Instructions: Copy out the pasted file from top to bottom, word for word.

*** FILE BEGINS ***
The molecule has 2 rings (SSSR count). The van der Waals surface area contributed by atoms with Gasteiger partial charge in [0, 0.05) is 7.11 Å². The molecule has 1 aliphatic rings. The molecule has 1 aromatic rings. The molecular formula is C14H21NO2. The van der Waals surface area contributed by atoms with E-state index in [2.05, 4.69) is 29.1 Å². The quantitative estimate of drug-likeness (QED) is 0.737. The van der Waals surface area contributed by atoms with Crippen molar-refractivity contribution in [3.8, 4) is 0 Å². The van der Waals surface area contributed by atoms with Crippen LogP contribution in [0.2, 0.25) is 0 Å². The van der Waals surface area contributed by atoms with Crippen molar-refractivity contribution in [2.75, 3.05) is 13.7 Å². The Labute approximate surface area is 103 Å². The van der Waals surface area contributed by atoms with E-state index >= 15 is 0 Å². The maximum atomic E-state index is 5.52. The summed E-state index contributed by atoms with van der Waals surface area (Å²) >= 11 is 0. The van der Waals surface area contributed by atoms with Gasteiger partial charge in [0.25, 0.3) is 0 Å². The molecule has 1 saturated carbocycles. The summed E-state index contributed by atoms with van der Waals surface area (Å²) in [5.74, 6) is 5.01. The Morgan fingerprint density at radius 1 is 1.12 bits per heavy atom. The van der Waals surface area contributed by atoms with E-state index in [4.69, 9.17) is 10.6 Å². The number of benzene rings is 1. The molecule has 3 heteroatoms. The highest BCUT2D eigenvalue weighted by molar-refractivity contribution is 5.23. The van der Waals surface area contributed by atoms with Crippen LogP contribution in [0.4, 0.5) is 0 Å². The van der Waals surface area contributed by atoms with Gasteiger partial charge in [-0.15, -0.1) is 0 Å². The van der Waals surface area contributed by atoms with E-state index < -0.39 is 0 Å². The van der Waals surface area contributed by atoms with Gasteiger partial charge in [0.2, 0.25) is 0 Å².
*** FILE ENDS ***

The molecule has 2 rings (SSSR count). The van der Waals surface area contributed by atoms with Gasteiger partial charge in [0, 0.05) is 7.11 Å². The molecule has 1 aliphatic rings. The molecule has 1 aromatic rings. The molecular formula is C14H21NO2. The van der Waals surface area contributed by atoms with E-state index in [2.05, 4.69) is 29.1 Å². The quantitative estimate of drug-likeness (QED) is 0.737. The van der Waals surface area contributed by atoms with Crippen molar-refractivity contribution in [3.8, 4) is 0 Å². The van der Waals surface area contributed by atoms with Crippen LogP contribution in [0.2, 0.25) is 0 Å². The van der Waals surface area contributed by atoms with Crippen molar-refractivity contribution in [2.75, 3.05) is 13.7 Å². The Labute approximate surface area is 103 Å². The van der Waals surface area contributed by atoms with E-state index >= 15 is 0 Å². The maximum atomic E-state index is 5.52. The summed E-state index contributed by atoms with van der Waals surface area (Å²) >= 11 is 0. The van der Waals surface area contributed by atoms with Gasteiger partial charge in [0.25, 0.3) is 0 Å². The molecule has 1 saturated carbocycles. The summed E-state index contributed by atoms with van der Waals surface area (Å²) in [5.74, 6) is 5.01. The Morgan fingerprint density at radius 1 is 1.12 bits per heavy atom. The van der Waals surface area contributed by atoms with E-state index in [4.69, 9.17) is 10.6 Å². The number of benzene rings is 1. The molecule has 3 heteroatoms. The highest BCUT2D eigenvalue weighted by molar-refractivity contribution is 5.23. The van der Waals surface area contributed by atoms with Crippen LogP contribution in [0.4, 0.5) is 0 Å². The van der Waals surface area contributed by atoms with Gasteiger partial charge in [-0.15, -0.1) is 0 Å². The van der Waals surface area contributed by atoms with E-state index < -0.39 is 0 Å². The van der Waals surface area contributed by atoms with Gasteiger partial charge in [0.2, 0.25) is 0 Å².